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From the case study, Case 1.3, compare and contrast the benefits of the influence diagram and decision tree displayed in Figure C1.3. Explain why these two problem representations are good examples of descriptive and normative decision theory.
Refer to your first discussion’s answer and analyze the differences between monitoring and evaluation in policy analysis. Provide at least one example to support your response.
Along with other policy-analytic methods discussed earlier in this chapter (Figure 1.1), the influence diagram and decision tree are useful tools for structuring policy problems.52 The influence diagram (Figure C1.3) displays the policy, the National Maximum Speed Limit, as a rectangle. A rectangle always refers to a policy choice or decision node, which in this case is the choice between adopting and not adopting the national maximum speed limit of 55 mph. To the right and above the decision node are uncertain events, represented as ovals, which are connected to the decision node with arrows showing how the speed limit affects or is affected by them. The rectangles with shaved corners represent valued policy outcomes or objectives. The objectives are to lower fuel consumption, reduce travel time, reduce injuries, and avert traffic fatalities. To the right of the objectives is another shaved rectangle, which designates the net benefits (benefits less costs) of the four objectives. The surprising result of using the influence diagram for problem structuring is the discovery of causally relevant economic events, such as the recession and unemployment, which affect miles driven, which in turn affect all four objectives. The “root cause” appears to be the OPEC oil embargo.

discussion 2
From the case studies, Case 1.1 and Case 1.2, discuss the strengths and limitations of using multiple triangulation, also called critical multiplism. Provide at least one example to support your answer.
Propose two reasons argumentation mapping can help a policy maker become a critical thinker. Provide at least two examples to support your response.
When advanced technologies are used to achieve policy goals, sociotechnical systems of considerable complexity is created. Although it is analytically tempting to prepare a comprehensive economic analysis of the costs and benefits of such policies, most practicing analysts do not have the time or the resources to do so. Given the time constraints of policy making, many analyses are completed in a period of several days to a month, and in most cases policy analyses do not involve the collection and analysis of new data. Early on in a project, policy makers and their staffs typically want an overview of the problem situation and the potential impacts of alternative policies. Under these circumstances, the scorecard is appropriate.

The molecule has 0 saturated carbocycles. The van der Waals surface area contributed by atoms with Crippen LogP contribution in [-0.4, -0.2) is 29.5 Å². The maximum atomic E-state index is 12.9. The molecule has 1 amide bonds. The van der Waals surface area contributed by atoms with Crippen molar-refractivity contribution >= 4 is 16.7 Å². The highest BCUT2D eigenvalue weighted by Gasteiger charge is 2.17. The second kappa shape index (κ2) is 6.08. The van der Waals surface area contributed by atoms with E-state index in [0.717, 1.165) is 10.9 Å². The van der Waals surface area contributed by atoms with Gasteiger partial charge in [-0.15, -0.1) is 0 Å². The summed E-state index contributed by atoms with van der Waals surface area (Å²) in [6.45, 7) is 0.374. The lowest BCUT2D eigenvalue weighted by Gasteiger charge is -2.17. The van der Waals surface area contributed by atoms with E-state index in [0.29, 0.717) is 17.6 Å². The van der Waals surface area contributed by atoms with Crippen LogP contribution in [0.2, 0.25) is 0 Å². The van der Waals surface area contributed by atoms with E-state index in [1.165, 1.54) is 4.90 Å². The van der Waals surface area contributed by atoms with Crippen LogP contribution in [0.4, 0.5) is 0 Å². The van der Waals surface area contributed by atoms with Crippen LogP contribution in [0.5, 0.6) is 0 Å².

The Goeller scorecard, named after Bruce Goeller of the RAN D Corporation, is appropriate for this purpose. Table C1.1 shows the impacts of alternative transportation systems. Some of the impacts involve transportation services used by members of the community, whereas others involve impacts on low-income groups. In this case, as Quade observes, the large number of diverse impacts are difficult to value in dollar terms, making a benefit-cost analysis impractical and even impossible.50 Other impacts involve financial and economic questions such as investments, jobs created, sales, and tax revenues. Other impacts are distributional because they involve the differential effects of transportation. ¦

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